Growing Fears as English Words Continue to Invade French Language

France has always been exceptionally proud and protective about the French language, but there are signs that this tradition of Francophone pride may be fading. For many years, the Académie française has been leading initiatives in an attempt to prevent so-called ‘Anglicization,’ i.e. trying to keep Anglicisms (English words and phrases) from infiltrating the French language. However, it seems that their efforts are no longer paying off as much, at least judging by the new English words recently added to France’s two biggest dictionaries, “Le Petit Robert” and “Le Petit Larousse.”

Among this year’s additions, one can find more than a small number of such Anglicisms. In fact, this year’s dictionaries now include nine new words that come directly from the English language, including queer, SUV, hacktivism, clubbing, fashionista and detox. Many Anglicisms come from the world of technology, where the English language still dominates. This can be seen in words like chat bot, dark net and startup, all of which were also officially added to French dictionaries.

For many French language experts, the problem of growing Anglicization or Franglais comes down to laziness. Although French equivalents for many new words do exist or new French equivalents could potentially be created, many French speakers insist on using the English words instead. This has led some French language proponents to basically give in and conclude that these new words do indeed belong in the dictionary since people are using them so frequently.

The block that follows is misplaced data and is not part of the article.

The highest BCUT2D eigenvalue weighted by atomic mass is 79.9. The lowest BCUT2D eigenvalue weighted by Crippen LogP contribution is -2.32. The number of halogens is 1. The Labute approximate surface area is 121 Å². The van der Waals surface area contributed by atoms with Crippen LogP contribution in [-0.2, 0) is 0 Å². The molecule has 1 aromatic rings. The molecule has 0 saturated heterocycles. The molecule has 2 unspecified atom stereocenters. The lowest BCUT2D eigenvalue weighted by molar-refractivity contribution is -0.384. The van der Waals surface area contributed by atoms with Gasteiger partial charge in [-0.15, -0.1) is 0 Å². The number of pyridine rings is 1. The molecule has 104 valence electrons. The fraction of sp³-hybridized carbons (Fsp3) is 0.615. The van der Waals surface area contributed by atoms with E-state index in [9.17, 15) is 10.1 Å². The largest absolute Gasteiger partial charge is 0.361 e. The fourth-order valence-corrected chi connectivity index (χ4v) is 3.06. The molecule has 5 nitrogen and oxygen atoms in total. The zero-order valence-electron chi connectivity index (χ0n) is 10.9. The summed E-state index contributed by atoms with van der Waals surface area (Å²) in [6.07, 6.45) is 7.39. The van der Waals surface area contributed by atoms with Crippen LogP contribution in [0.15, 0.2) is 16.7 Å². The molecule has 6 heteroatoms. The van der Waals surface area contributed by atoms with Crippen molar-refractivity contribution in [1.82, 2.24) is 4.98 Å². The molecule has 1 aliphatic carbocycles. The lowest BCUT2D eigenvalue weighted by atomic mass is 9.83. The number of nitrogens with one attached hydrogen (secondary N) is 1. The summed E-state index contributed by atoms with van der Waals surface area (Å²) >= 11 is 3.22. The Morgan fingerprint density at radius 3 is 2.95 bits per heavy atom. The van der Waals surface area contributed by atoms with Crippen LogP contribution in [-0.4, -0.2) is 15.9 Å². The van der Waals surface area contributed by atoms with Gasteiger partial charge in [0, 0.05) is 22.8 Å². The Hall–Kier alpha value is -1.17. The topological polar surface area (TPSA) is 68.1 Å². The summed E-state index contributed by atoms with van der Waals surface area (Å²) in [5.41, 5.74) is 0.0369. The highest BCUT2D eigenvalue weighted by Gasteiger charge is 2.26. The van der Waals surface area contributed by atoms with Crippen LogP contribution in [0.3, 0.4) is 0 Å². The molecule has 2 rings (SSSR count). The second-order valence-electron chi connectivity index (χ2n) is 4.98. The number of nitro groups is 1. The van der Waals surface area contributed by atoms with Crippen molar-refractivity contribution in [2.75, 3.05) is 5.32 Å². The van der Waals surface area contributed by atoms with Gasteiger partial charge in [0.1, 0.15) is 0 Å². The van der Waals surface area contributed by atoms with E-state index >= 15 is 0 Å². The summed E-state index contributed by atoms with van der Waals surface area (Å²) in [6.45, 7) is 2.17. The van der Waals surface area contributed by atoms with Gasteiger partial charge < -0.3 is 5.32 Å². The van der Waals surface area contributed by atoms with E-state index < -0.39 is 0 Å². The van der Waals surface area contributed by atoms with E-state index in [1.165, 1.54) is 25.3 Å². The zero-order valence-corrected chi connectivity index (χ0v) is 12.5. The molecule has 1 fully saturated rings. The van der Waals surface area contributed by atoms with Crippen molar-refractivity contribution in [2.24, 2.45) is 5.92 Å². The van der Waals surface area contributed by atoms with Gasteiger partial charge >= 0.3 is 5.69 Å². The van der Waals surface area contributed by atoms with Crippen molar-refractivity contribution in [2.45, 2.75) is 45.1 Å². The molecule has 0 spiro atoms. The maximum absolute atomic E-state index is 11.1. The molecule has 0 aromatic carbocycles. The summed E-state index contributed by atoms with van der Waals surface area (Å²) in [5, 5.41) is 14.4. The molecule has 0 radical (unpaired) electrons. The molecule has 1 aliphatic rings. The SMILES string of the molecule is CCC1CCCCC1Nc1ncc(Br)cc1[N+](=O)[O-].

Others feel that trying to create new French equivalents for the various Anglicisms is nothing more than trying to fight a losing battle. In fact, the only result is that new ‘ridiculous French terms’ are created that no one ends up using anyways. In this sense, it seems that there may not be much that can be done to keep these creeping Anglicisms at bay.

Even the French government now seems mostly resigned to this fact. Despite French President Emmanuel Macron’s recent plan to boost the French language in hopes of making it the third most spoken language in the world, the man himself is famous for interspersing his speech with various Anglicisms such as ‘le brainstorming’ and ‘le co-working.’ He has even referred to France as ‘une start-up nation,’ while his aides often refer to Macron as ‘Le Boss.’

All of this has led to fears that the French language may soon lose some of its charm or become more simplified and lose much of its nuance. Still, this problem of Anglicization isn’t just a problem for France, as all across the world, globalization has seen a huge raft of new English words invading almost every language.

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